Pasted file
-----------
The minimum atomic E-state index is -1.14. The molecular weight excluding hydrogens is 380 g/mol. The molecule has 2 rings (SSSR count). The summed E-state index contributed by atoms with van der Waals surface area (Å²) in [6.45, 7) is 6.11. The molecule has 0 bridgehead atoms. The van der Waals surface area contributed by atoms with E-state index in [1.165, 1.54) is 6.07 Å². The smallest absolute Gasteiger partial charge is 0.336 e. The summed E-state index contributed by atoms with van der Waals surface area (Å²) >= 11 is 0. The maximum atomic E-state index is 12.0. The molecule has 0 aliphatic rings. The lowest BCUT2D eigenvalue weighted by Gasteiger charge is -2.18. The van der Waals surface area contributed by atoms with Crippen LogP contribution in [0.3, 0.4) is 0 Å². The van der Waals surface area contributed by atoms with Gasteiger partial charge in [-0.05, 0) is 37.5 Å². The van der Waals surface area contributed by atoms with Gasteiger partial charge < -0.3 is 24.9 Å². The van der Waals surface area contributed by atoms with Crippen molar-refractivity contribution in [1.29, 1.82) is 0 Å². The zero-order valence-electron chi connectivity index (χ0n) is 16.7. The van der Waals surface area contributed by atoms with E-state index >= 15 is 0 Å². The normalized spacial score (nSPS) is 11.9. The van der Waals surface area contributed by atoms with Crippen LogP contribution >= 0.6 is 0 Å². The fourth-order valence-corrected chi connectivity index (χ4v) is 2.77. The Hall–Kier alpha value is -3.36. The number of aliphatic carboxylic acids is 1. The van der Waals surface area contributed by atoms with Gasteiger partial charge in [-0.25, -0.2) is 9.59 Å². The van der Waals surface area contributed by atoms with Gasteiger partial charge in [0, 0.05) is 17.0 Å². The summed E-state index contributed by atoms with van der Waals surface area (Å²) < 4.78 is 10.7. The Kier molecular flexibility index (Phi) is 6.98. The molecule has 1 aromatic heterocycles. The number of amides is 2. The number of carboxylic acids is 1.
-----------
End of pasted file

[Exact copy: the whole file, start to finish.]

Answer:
The minimum atomic E-state index is -1.14. The molecular weight excluding hydrogens is 380 g/mol. The molecule has 2 rings (SSSR count). The summed E-state index contributed by atoms with van der Waals surface area (Å²) in [6.45, 7) is 6.11. The molecule has 0 bridgehead atoms. The van der Waals surface area contributed by atoms with E-state index in [1.165, 1.54) is 6.07 Å². The smallest absolute Gasteiger partial charge is 0.336 e. The summed E-state index contributed by atoms with van der Waals surface area (Å²) >= 11 is 0. The maximum atomic E-state index is 12.0. The molecule has 0 aliphatic rings. The lowest BCUT2D eigenvalue weighted by Gasteiger charge is -2.18. The van der Waals surface area contributed by atoms with Crippen LogP contribution in [0.3, 0.4) is 0 Å². The van der Waals surface area contributed by atoms with Gasteiger partial charge in [-0.05, 0) is 37.5 Å². The van der Waals surface area contributed by atoms with Gasteiger partial charge < -0.3 is 24.9 Å². The van der Waals surface area contributed by atoms with Crippen molar-refractivity contribution in [1.29, 1.82) is 0 Å². The zero-order valence-electron chi connectivity index (χ0n) is 16.7. The van der Waals surface area contributed by atoms with E-state index >= 15 is 0 Å². The normalized spacial score (nSPS) is 11.9. The van der Waals surface area contributed by atoms with Crippen LogP contribution >= 0.6 is 0 Å². The fourth-order valence-corrected chi connectivity index (χ4v) is 2.77. The Hall–Kier alpha value is -3.36. The number of aliphatic carboxylic acids is 1. The van der Waals surface area contributed by atoms with Gasteiger partial charge in [-0.25, -0.2) is 9.59 Å². The van der Waals surface area contributed by atoms with Gasteiger partial charge in [0, 0.05) is 17.0 Å². The summed E-state index contributed by atoms with van der Waals surface area (Å²) < 4.78 is 10.7. The Kier molecular flexibility index (Phi) is 6.98. The molecule has 1 aromatic heterocycles. The number of amides is 2. The number of carboxylic acids is 1.